Old street names, new street names

Published 7:03 pm Tuesday, September 6, 2016

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    Isle of Wight’s school bus schedule is probably the last place one should look for social commentary, but lo’ and behold, there it is every year. It has to do with street names — the places we live, whether by default or choice.

    And it has occurred to me, in looking over the schedule over the years, that there are two Isle of Wight’s developing, one steeped in rural tradition, and the other steeped in the real estate market place.

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    But allow me to back up. Each year, county school officials send us Excel spread sheets on which are inscribed the bus stops of every school bus driver in the county. The list gives bus numbers and drivers, each stop they make and the time of that stop.

    In order to prepare the list for printing, we place it in a computerized version of a newspaper page, each stop and time taking one line of type, one column long. Once the copy has been placed in that format, we have to abbreviate any long street names so that they, together with the bus stop time, will fit in one line. It’s a challenge in some instances to concoct an abbreviated name that will be clear to readers.

    It was while making those adjustments that I noticed a pattern. Most of the names in rural Isle of Wight, Smithfield and Windsor — with some notable exceptions — fit very easily on one line with no abbreviation. But there were blocks of names that always require a lot of work. The longest street names, by far, are in Gatling Pointe. Running a close second is Carisbrooke and third is a more recent addition, Wellington Estates.

    It then occurred to me that street names tell a lot about where people live. You don’t have to know where Rattlesnake, Old Mill or Colosse Roads are to somehow just know that they’re not subdivision streets. But it also doesn’t take a huge amount of local knowledge to guess that streets like Spinnaker Run Lane, Whippingham Parkway and Winterberry Circle didn’t get their names from some local family who grew peanuts here.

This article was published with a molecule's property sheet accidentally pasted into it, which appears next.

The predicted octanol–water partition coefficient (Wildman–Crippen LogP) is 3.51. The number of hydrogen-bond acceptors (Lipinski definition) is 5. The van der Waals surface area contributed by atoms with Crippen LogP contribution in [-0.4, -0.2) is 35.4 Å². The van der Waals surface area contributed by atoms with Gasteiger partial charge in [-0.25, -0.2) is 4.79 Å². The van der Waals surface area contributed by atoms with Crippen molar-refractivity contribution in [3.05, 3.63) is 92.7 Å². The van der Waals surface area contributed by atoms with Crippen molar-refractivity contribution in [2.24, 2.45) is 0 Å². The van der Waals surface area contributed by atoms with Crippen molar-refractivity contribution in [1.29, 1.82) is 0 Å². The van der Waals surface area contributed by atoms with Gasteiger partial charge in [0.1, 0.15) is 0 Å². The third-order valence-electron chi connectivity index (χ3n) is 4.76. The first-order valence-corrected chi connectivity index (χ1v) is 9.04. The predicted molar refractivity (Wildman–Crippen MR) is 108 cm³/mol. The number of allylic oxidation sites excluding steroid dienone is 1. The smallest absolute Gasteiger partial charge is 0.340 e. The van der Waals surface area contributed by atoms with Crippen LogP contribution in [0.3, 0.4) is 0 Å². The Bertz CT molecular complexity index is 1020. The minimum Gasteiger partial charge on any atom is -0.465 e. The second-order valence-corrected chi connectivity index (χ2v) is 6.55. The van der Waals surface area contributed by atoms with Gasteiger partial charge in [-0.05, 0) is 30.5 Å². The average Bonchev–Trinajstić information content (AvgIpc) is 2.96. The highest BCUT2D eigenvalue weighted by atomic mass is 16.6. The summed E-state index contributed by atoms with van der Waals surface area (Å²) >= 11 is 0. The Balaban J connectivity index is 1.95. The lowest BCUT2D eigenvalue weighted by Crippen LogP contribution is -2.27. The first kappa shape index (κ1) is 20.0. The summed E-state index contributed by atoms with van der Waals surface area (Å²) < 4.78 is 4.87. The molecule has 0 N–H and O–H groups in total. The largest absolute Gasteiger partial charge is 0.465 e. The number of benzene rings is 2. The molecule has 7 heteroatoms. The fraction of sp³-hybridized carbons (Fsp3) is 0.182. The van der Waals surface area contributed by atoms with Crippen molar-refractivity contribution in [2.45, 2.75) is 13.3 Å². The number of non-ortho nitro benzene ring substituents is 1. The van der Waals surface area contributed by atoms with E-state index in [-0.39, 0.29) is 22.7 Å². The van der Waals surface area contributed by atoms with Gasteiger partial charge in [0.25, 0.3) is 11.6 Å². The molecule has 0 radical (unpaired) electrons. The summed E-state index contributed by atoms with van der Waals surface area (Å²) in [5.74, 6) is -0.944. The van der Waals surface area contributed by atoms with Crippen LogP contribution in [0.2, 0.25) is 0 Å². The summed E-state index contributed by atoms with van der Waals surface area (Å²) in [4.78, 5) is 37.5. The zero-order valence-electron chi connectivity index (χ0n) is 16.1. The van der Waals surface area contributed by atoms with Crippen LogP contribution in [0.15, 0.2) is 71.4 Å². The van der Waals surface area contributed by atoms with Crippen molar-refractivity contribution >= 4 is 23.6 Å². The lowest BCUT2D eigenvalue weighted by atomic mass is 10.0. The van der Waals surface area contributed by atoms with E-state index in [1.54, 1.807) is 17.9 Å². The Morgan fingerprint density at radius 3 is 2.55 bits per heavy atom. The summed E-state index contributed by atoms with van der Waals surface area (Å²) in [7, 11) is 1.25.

The difference is pronounced. The names associated with country roads just sort of evolve over the years. They might reflect some local landmark, like Scott’s Factory, which may have vanished a century ago, or carry a name with roots even deeper, like Old Stage Highway. Whatever the name, it had a practical use — to guide local people from one point to another by easily recognized and simple names.

    Subdivision streets, however, are generally designed to market the subdivision. Hence, 50 years ago Carisbrooke borrowed names from Isle of Wight, England, as a neat way of making an historic connection to Isle of Wight’s English namesake.

    Equally innovative — and designed to sell — was Gatling Pointe’s use of nautical names, such as Clipper Creek Circle and Commodore Lane. All nautical, but even among nautical terms, carefully selected.

    Meanwhile, over in Wellington, bus drivers stop at the intersection of Grandville Arch & Westminster Reach.

    And the lesson in all this? Not really that much. Just that the more upscale the subdivision, the greater the odds that your street name won’t fit in one newspaper column of 7-point Franklin Gothic type.

    EDITOR’S NOTE: This “Short Rows” was originally published in September 1999 shortly after school opened. It has been edited to bring it up to date for republishing.